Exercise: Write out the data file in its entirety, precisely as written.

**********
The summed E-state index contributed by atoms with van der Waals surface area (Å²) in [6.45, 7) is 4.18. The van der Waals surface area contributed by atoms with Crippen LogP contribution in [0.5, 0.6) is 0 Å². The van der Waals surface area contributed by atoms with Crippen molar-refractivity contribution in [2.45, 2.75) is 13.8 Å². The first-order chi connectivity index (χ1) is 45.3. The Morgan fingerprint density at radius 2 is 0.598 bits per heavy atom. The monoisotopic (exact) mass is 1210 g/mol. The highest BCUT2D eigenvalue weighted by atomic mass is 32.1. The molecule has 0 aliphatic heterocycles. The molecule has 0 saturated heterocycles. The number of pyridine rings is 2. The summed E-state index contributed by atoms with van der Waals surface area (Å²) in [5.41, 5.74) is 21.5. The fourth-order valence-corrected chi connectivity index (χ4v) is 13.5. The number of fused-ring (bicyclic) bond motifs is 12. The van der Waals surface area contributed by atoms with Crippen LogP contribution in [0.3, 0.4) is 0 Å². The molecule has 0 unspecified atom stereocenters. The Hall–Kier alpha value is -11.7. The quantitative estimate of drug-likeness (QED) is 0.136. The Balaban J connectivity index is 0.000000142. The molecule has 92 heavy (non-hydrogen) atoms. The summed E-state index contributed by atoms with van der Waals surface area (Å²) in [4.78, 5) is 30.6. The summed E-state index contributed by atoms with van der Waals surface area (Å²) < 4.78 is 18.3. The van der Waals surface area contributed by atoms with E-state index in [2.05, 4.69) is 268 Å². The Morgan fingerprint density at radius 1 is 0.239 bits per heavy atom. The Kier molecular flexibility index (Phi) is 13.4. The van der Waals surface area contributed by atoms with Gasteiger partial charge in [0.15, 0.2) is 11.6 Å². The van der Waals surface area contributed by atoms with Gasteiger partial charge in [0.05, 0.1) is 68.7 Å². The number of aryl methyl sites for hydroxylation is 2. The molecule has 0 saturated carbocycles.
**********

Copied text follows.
The summed E-state index contributed by atoms with van der Waals surface area (Å²) in [6.45, 7) is 4.18. The van der Waals surface area contributed by atoms with Crippen LogP contribution in [0.5, 0.6) is 0 Å². The van der Waals surface area contributed by atoms with Crippen molar-refractivity contribution in [2.45, 2.75) is 13.8 Å². The first-order chi connectivity index (χ1) is 45.3. The Morgan fingerprint density at radius 2 is 0.598 bits per heavy atom. The monoisotopic (exact) mass is 1210 g/mol. The highest BCUT2D eigenvalue weighted by atomic mass is 32.1. The molecule has 0 aliphatic heterocycles. The molecule has 0 saturated heterocycles. The number of pyridine rings is 2. The summed E-state index contributed by atoms with van der Waals surface area (Å²) in [5.41, 5.74) is 21.5. The fourth-order valence-corrected chi connectivity index (χ4v) is 13.5. The number of fused-ring (bicyclic) bond motifs is 12. The van der Waals surface area contributed by atoms with Crippen LogP contribution in [0.3, 0.4) is 0 Å². The molecule has 0 unspecified atom stereocenters. The Hall–Kier alpha value is -11.7. The quantitative estimate of drug-likeness (QED) is 0.136. The Balaban J connectivity index is 0.000000142. The molecule has 92 heavy (non-hydrogen) atoms. The summed E-state index contributed by atoms with van der Waals surface area (Å²) in [4.78, 5) is 30.6. The summed E-state index contributed by atoms with van der Waals surface area (Å²) < 4.78 is 18.3. The van der Waals surface area contributed by atoms with E-state index in [2.05, 4.69) is 268 Å². The Morgan fingerprint density at radius 1 is 0.239 bits per heavy atom. The Kier molecular flexibility index (Phi) is 13.4. The van der Waals surface area contributed by atoms with Gasteiger partial charge in [0.15, 0.2) is 11.6 Å². The van der Waals surface area contributed by atoms with Gasteiger partial charge in [0.05, 0.1) is 68.7 Å². The number of aryl methyl sites for hydroxylation is 2. The molecule has 0 saturated carbocycles.